I lay at the bottom of this brush pile on this creek for four hours. I remember praying to God, saying: “If you give me the courage to change my life, I’ll do it. But I can’t turn myself in right now. I want to see my children.”
I called the guy I was with at the time and told him to drop me off at a detox center. I told him that it was time to let me go because of how mentally unstable I was.
I said: “If you don’t let me go, it’ll be a murder-suicide.”
I felt sad because I didn’t want to leave him without anyone to watch his back, but I knew I wasn’t the one for him anymore because I was in such a bad place.
After spending three days in that detox center, I called the district attorney and said: “I’m going to turn myself in.”
I told him all the counties that were looking for me and said: “I need you to get me a package deal. I’m not going to fight it. I’m just going to plead no contest. But I want to see my children, and I don’t want anyone arresting me in front of them. It’s already going to be traumatic enough that I’m telling them that I’m going to jail.”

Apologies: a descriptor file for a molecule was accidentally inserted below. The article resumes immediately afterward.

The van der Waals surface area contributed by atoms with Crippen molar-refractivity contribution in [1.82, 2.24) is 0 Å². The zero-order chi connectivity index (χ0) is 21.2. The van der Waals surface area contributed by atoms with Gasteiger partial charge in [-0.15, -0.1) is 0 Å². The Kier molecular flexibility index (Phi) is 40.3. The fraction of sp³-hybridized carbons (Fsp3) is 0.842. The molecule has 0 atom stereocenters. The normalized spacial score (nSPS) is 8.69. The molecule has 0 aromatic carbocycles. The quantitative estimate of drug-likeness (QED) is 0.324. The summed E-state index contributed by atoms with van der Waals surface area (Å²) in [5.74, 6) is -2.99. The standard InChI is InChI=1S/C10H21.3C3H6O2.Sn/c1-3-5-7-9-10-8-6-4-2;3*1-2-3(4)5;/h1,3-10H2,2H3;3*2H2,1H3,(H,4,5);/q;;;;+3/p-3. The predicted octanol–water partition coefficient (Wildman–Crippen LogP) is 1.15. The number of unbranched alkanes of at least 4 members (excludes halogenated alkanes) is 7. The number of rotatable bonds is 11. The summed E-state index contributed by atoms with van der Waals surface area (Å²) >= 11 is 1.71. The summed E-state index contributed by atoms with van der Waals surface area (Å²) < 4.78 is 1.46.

I got out of detox on December 7, 2000, and I went to my children’s house and spent the day with them. On December 8, in the morning, I walked them to the school bus, and I told them I was going away to prison.
My daughter, who was eight, said to me: “I can’t even cry because I cried so many times, Mom, saying please don’t leave me, and you always left me anyway.”
Those were sobering words to hear from an eight-year-old child. I got a ten-year sentence, but the judge said that if I did a twelve-month drug program, he would suspend my time and let me out after the drug program finished.
That was a good thing that he did for me because I didn’t deserve it at all. I was appreciative. It took me nine months to get to a prison that had a twelve-month drug program, and when I had finished, the judge kept to his word and let me out.
When I came out, my husband relinquished my children. He took care of them while I was in prison. For many years I was running in and out of their lives.
With the help of mentors around me, I began relearning how to be a mom. My children and I went to counseling so that we could heal. I wanted them to be willing to give me another chance to be their mom because I had hurt them so deeply, but it was a long journey.
It has honestly taken roughly 20 years to heal.